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Research Papers: Flows in Complex Systems

Mechanism of the S-Shaped Characteristics and the Runaway Instability of Pump-Turbines

[+] Author and Article Information
Linsheng Xia

State Key Laboratory of Water Resources and
Hydropower Engineering Science,
Wuhan University,
Wuhan 430072, China
e-mail: xialinsheng@whu.edu.cn

Yongguang Cheng

State Key Laboratory of Water Resources and
Hydropower Engineering Science,
Wuhan University,
Wuhan 430072, China
e-mail: ygcheng@whu.edu.cn

Jianfeng You

State Key Laboratory of Water Resources and
Hydropower Engineering Science,
Wuhan University,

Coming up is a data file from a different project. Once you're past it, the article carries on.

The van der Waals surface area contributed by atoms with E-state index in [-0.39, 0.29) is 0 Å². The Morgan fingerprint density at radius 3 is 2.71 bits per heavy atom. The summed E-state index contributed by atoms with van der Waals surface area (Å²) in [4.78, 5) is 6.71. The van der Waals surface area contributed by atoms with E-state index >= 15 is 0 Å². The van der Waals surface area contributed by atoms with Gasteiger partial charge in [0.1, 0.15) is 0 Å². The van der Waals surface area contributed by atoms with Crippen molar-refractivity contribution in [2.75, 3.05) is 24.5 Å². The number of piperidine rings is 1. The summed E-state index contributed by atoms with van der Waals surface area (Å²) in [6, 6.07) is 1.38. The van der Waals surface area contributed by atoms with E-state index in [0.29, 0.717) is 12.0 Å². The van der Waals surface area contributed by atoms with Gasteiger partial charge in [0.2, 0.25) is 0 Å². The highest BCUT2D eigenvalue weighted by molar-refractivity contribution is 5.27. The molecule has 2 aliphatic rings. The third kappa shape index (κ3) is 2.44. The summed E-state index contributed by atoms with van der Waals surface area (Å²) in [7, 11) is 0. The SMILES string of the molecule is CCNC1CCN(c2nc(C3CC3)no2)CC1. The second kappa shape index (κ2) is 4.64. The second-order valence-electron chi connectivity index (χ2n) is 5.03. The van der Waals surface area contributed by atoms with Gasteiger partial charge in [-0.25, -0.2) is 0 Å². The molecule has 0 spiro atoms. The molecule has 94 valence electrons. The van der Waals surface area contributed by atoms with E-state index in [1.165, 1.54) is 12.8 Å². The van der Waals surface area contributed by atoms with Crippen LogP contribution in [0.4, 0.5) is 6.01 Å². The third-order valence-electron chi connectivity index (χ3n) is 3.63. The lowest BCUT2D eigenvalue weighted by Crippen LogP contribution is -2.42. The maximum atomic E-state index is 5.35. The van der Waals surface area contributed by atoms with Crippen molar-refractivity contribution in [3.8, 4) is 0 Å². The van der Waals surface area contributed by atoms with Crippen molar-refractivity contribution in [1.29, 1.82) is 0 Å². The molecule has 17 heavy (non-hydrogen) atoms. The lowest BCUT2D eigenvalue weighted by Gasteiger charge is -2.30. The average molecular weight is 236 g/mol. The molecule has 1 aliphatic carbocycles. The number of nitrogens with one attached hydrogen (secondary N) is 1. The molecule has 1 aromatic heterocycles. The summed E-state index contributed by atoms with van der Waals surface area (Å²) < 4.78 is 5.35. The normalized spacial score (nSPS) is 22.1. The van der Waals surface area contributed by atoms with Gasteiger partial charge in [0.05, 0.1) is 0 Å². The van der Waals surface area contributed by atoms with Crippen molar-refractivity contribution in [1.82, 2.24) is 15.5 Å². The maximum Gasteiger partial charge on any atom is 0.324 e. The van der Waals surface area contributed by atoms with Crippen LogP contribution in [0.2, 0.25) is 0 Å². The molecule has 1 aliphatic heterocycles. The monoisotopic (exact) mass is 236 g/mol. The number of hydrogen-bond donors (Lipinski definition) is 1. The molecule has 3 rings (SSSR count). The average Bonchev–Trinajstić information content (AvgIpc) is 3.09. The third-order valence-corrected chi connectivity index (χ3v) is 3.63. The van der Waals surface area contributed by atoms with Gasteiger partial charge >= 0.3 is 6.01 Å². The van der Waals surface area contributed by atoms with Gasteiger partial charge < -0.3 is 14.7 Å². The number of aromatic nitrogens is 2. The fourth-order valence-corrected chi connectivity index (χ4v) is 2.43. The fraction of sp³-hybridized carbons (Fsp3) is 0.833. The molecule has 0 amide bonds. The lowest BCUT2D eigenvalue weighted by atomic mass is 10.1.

Wuhan 430072, China
e-mail: youjf@whu.edu.cn

Xiaoxi Zhang

State Key Laboratory of Water Resources and
Hydropower Engineering Science,
Wuhan University,
Wuhan 430072, China
e-mail: zhangxiaoxi@whu.edu.cn

Jiandong Yang

State Key Laboratory of Water Resources and
Hydropower Engineering Science,
Wuhan University,
Wuhan 430072, China
e-mail: jdyang@whu.edu.cn

Zhongdong Qian

State Key Laboratory of Water Resources and
Hydropower Engineering Science,
Wuhan University,
Wuhan 430072, China
e-mail: zdqian@whu.edu.cn

1Corresponding author.

Contributed by the Fluids Engineering Division of ASME for publication in the JOURNAL OF FLUIDS ENGINEERING. Manuscript received October 6, 2015; final manuscript received October 11, 2016; published online December 7, 2016. Assoc. Editor: Kwang-Yong Kim.

J. Fluids Eng 139(3), 031101 (Dec 07, 2016) (14 pages) Paper No: FE-15-1721; doi: 10.1115/1.4035026 History: Received October 06, 2015; Revised October 11, 2016